Monday, March 29, 2010

30 Days of Hearing -- Passover

"Why is this night different from all other nights, from all other nights?" Those are the words I should be hearing tonight. Tonight is Passover and I was invited to attend the seder at my friend's (and little Jewish brother) Aaron Spiegel's home.

But, alas, the angel of death did not completely passover our family and so I am, tonight, instead of remembering Passover with the Spiegel's, composing the words for a funeral service of my Uncle Vinnie.

Ah, the angel of death. Whose visitation comes to us ready or not, in season or out, in the fullness of our old age or in taken too soon of youth. Whose whisper we hear in our soul's ears almost from the earliest days of our lives. Of whose presence we are always reminded ... whether in a formal Passover meal or in the diseases and wars and traumas that beset ones we know and many we do not.

And yet, ... yet... we live in the face of that visitation. And, tonight, I being the one not dead, am writing a meditation and continuing to live. And I am comforted, too, by the presence of the ever living Christ. Not in a "happy" sort of way, but in the way that, as Isaiah says, he was ... " a man of sorrows, and acquainted with grief." As Emily Dickinson once wrote, "When he [Jesus] tells us about his Father, we distrust him. When he shows us his Home, we turn away, but when he confides to us that he is 'acquainted with grief,' we listen, for that also is an acquaintance of our own."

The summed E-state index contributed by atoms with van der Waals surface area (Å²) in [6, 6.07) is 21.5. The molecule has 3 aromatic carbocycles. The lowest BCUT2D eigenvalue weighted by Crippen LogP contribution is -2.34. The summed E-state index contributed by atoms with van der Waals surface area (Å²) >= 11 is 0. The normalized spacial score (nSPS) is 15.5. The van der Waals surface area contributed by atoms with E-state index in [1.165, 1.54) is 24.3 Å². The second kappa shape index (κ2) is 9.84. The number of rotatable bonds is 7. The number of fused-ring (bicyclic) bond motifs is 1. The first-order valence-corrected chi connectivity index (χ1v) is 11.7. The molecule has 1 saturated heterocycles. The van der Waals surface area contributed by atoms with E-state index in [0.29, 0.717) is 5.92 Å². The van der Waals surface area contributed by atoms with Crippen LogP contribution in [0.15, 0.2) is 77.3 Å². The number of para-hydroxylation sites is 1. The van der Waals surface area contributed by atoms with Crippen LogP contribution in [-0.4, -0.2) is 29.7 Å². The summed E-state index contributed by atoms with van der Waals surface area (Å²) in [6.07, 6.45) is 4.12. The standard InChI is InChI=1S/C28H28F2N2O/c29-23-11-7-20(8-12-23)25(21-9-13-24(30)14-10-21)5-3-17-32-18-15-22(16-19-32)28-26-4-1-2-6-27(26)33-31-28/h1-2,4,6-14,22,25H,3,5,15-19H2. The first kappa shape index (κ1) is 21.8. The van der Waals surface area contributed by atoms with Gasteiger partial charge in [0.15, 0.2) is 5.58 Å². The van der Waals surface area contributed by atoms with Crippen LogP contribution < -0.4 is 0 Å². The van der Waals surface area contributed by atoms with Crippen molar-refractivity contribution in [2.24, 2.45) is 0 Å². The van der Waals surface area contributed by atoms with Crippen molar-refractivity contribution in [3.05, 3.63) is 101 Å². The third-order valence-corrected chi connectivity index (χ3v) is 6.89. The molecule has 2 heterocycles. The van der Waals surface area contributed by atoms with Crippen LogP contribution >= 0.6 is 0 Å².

Evangeline Paterson's poem "Deathbed" (which I will read as part of my uncle's service) says,

Now, when the frail and fine-spun
Web of mortality
Gapes, and lets slip
What we have loved so long
From out our lighted present
Into the trackless dark
We turn, blinded,
Not to the Christ in Glory,
Stars about his feet,

But to the Son of Man,
Back from the tomb,
Who built fires, ate fish,
Spoke with friends, and walked
A dusty road at evening.

Here, in this room, in
This stark and timeless moment,
We hear those footsteps
With suddenly lifted hearts
The irrelevance of death.

Fitting words indeed, for Passover or Passion Week or Ordinary Time.

"Why is this night different from all other nights?" Not to diminish Passover or its rituals, which I hold dear, but one reason is because this night is a night in which I am alive and others are not... even others which were alive just awhile ago. And those words remind me that I am called to live my life fully and well in the days and nights that remain to me. And that, as a Christian, there is One who has made the angel of death irrelevant.

-- Brent

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